We got up about 10 minutes early today to dash out into the backyard and watch the Space Shuttle Discovery take off at 6:21 a.m. I love night launches because the sky goes from a dark black to a brilliant orange in the blink of an eye. Granted this was a sunrise launch, but the shuttle lifted off a few minutes before the sun rose so we still got the benefit of a night launch. I read that this was the last night launch scheduled for the shuttle program, so I didn't want to miss it.
My oldest son was all geeked up to watch it too, so I woke him up and we dashed out in the backyard with a flashlight and a camera and looked East. I realized at about that moment that I did not have the camera on the right setting and wouldn’t be able to find the correct setting in about 5 seconds in the dark with a flashlight. I knew the photos wouldn't look very good, but I took them regardless and tried to focus on enjoying the experience, especially through my son's eyes.
When we look East we walk to our back fence and can see our neighbor's house, which is usually pretty hard to see from our house. We're a straight shot to the space coast so the shuttle launches are quite an experience, no matter how many times you see it go up.
Here are the photos (on the wrong setting) that are blurry and off, but it's better than having none at all. I will have the tripod and the right settings for the final launches, I assure you.
It was a quiet, still morning so a few seconds after the shuttle took off we could hear and feel the low, loud rumble of the rockets. We put our hands on our wooden fence to feel the vibration and my son was impressed by that. We watched the two solid rocket boosters fall from the shuttle and we were fascinated by the strange vapor trail-type thing in that last photo. (Farmer B said to Aidan, "Look, they just released the boosters. Can you see them falling in the sky?" Aidan says "WHAT? they released their boosters??? What will they sit on if they got rid of their boosters???")
My son recently had a NASA employee speak to his kindergarten class and he told me that the man said they use a chicken egg to train people. Apparently to use one of the robotic arms they have to successfully pick up a chicken egg and move it without breaking it to pass the test. He wasn't sure if it was ground workers who retrieve the SRB's from the ocean or if it was astronauts in space, but regardless he liked that story since we have chickens - and eggs - in our backyard.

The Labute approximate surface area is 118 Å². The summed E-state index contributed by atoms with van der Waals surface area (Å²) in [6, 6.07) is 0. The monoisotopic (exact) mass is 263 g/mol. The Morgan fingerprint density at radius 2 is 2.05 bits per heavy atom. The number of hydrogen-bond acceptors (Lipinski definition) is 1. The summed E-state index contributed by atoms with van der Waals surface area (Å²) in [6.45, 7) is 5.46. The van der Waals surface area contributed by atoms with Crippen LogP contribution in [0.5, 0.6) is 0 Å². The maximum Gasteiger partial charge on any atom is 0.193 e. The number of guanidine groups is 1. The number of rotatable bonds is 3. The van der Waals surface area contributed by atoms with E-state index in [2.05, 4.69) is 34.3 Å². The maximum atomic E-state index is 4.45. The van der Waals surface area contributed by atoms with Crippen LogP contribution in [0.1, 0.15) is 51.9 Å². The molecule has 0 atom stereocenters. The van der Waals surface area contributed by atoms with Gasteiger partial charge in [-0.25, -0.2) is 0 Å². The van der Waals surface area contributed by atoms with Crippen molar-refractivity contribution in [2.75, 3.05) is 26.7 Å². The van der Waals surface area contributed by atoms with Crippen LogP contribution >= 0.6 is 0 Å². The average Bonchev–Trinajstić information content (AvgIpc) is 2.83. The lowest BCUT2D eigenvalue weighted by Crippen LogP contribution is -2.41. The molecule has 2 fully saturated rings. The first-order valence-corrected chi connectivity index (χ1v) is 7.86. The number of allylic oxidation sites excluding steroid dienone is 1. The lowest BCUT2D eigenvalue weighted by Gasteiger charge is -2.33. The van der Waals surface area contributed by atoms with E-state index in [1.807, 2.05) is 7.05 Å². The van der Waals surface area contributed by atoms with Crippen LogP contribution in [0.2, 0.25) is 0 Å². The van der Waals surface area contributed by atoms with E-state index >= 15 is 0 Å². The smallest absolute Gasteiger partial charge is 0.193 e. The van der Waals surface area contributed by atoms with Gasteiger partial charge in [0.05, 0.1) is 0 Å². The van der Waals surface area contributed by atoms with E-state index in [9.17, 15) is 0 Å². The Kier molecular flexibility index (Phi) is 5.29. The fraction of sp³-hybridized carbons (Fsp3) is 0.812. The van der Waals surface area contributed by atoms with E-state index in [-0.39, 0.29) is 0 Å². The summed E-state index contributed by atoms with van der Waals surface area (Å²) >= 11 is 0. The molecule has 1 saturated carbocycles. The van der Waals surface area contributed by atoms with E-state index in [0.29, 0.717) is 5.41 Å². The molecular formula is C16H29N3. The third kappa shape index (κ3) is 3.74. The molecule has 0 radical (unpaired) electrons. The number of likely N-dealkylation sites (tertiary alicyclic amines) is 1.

As the shuttle was launching, Farmer B and I really tried to impress upon him the awesomeness of what he was witnessing - that there are only three shuttle missions remaining and then the whole program is ending; that children all over the world would love to be as lucky as him and be able to see the shuttle take off from a vantage point in their own back yard; and of course how brave the astronauts are that are hurtling to space at over 17,000 mph.
This shuttle mission is going to the International Space Station to carry supplies and science equipment and will return to Earth in 13 days on April 18 at 8:35 a.m. It was a strange feeling knowing we'll never see the sky light up orange from the night launch of a space shuttle ever again.
I can't imagine how busy the space coast will be for the final three launches. We'll be camped out in our backyard (if the timing is right) and will try and capture all three of them on film and hopefully in the memories of our boys who will one day be able to tell their children about this.
To see some past entries with shuttle launch photos, click here.